Table 3: Confusion matrix table derived from Frequency-based Contextual classifier
Overall accuracy: 83.7%, Kappa coefficient: 0.693, * PA: Producer accuracy, UA: User accuracy

Overall accuracy of FBC classification with the integration of spatial information leads to impressively improved results, up to 83% of accuracy with 0.693 kappa value is achieved in comparison with the output derived from traditional ML classifier where only around 72% of accuracy with 0.527 kappa is obtained. This result confirms the experience that the incorporation of contextual information tends to become more accurate than statistical ML approach (Gong and Howarth, 1992; Stuckens et al., 2000; De Jong et al., 2001; Jackson and Landgrebe, 2002). For instance, Gong and Howarth (1992) reported that an improvement of classification accuracy of 15-20% can be achieved using the frequency-based classifier over the ML approach. In the meantime, the incorporation of contextual information in the classification process improved accuracy by 5.8% as stated by Stuckens et al. (2000) and Jackson and Landgrebe (2002), they could increase 13% of accuracy when using contextual technique compared to ML approach. In addition, De Jong et al. (2001) resulted 80.1 and 92.7% of classification accuracy for ML and contextual, respectively, hence, the contextual outperform ML classifier by approximately 12%.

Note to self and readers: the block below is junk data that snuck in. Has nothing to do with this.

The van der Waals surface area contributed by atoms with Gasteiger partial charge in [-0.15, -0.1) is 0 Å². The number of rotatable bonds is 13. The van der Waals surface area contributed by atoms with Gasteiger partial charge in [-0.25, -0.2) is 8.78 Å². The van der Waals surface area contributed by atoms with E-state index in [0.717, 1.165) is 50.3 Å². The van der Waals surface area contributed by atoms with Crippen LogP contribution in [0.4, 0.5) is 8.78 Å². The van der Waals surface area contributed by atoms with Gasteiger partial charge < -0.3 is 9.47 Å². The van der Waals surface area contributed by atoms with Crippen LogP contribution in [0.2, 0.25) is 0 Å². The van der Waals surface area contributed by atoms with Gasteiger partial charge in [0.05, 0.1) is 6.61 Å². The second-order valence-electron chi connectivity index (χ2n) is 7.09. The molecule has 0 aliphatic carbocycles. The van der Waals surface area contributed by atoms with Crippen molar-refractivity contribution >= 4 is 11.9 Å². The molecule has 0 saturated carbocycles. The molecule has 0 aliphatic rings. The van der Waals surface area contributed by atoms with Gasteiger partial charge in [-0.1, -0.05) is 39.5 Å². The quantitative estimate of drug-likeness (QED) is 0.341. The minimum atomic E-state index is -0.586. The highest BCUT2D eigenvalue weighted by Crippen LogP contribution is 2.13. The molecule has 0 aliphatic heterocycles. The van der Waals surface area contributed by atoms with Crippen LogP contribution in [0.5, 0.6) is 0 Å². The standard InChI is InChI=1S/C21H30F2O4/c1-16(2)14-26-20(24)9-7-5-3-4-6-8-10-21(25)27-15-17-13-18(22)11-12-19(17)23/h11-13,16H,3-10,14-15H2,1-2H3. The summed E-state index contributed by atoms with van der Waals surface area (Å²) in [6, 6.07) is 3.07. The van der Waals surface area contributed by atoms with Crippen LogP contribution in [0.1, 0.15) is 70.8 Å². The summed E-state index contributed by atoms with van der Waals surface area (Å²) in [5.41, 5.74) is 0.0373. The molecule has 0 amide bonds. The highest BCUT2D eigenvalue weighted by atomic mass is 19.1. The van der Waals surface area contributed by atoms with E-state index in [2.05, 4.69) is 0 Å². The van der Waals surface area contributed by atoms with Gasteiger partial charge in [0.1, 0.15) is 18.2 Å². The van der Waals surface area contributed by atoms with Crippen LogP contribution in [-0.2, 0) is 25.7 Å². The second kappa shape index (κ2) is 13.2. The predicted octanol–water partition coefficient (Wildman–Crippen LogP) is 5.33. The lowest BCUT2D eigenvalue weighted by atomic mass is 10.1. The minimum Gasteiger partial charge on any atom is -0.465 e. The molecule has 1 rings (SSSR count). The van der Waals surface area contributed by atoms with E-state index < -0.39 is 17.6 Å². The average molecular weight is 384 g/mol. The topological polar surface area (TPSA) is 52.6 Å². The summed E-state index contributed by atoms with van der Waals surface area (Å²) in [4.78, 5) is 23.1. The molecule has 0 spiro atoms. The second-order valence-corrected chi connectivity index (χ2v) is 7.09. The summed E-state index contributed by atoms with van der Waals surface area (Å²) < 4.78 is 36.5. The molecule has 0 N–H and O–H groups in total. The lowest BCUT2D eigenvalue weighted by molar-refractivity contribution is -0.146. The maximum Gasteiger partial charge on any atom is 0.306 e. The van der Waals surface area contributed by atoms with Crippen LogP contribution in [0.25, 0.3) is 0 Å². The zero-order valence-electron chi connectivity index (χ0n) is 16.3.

In addition, the accuracies for each class were presented in the error matrix tables and can be found by evaluating the user and producer accuracies column. For ML approach, the user accuracy varied between 60.8% for Urban and 85.3% for Mountain. Mina Tent and Shadow has an accuracy of 75.0 and 83.3%, respectively (Table 2). In the meantime, the user accuracy for the FBC method varied between 73.9% for Urban and reached the highest value of 100% for Mina Tent, 85.7 and 89.2% were obtained from Shadow and Mountain classes (Table 3).

Fig. 4 (a-b): Classified land cover map over Mina area using (a) Maximum Likelihood classification and (b) Frequency-based Contextual classification